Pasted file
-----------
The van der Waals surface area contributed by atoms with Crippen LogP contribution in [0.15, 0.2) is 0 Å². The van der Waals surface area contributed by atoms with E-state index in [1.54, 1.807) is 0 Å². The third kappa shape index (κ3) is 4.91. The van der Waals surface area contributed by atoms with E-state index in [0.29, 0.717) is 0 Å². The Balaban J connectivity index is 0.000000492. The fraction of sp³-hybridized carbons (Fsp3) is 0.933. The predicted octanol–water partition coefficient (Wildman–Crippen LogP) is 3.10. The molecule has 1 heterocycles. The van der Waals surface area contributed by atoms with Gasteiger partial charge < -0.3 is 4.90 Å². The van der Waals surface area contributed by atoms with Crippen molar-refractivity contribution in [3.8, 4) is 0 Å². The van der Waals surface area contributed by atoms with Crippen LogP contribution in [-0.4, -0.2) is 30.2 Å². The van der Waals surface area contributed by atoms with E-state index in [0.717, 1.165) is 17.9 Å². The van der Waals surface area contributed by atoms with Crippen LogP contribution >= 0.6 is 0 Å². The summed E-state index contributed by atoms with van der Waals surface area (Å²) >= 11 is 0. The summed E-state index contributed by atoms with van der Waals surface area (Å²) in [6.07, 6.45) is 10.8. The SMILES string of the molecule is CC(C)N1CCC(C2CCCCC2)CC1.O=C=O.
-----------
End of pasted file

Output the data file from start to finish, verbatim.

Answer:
The van der Waals surface area contributed by atoms with Crippen LogP contribution in [0.15, 0.2) is 0 Å². The van der Waals surface area contributed by atoms with E-state index in [1.54, 1.807) is 0 Å². The third kappa shape index (κ3) is 4.91. The van der Waals surface area contributed by atoms with E-state index in [0.29, 0.717) is 0 Å². The Balaban J connectivity index is 0.000000492. The fraction of sp³-hybridized carbons (Fsp3) is 0.933. The predicted octanol–water partition coefficient (Wildman–Crippen LogP) is 3.10. The molecule has 1 heterocycles. The van der Waals surface area contributed by atoms with Gasteiger partial charge < -0.3 is 4.90 Å². The van der Waals surface area contributed by atoms with Crippen molar-refractivity contribution in [3.8, 4) is 0 Å². The van der Waals surface area contributed by atoms with Crippen LogP contribution in [-0.4, -0.2) is 30.2 Å². The van der Waals surface area contributed by atoms with E-state index in [0.717, 1.165) is 17.9 Å². The van der Waals surface area contributed by atoms with Crippen LogP contribution >= 0.6 is 0 Å². The summed E-state index contributed by atoms with van der Waals surface area (Å²) >= 11 is 0. The summed E-state index contributed by atoms with van der Waals surface area (Å²) in [6.07, 6.45) is 10.8. The SMILES string of the molecule is CC(C)N1CCC(C2CCCCC2)CC1.O=C=O.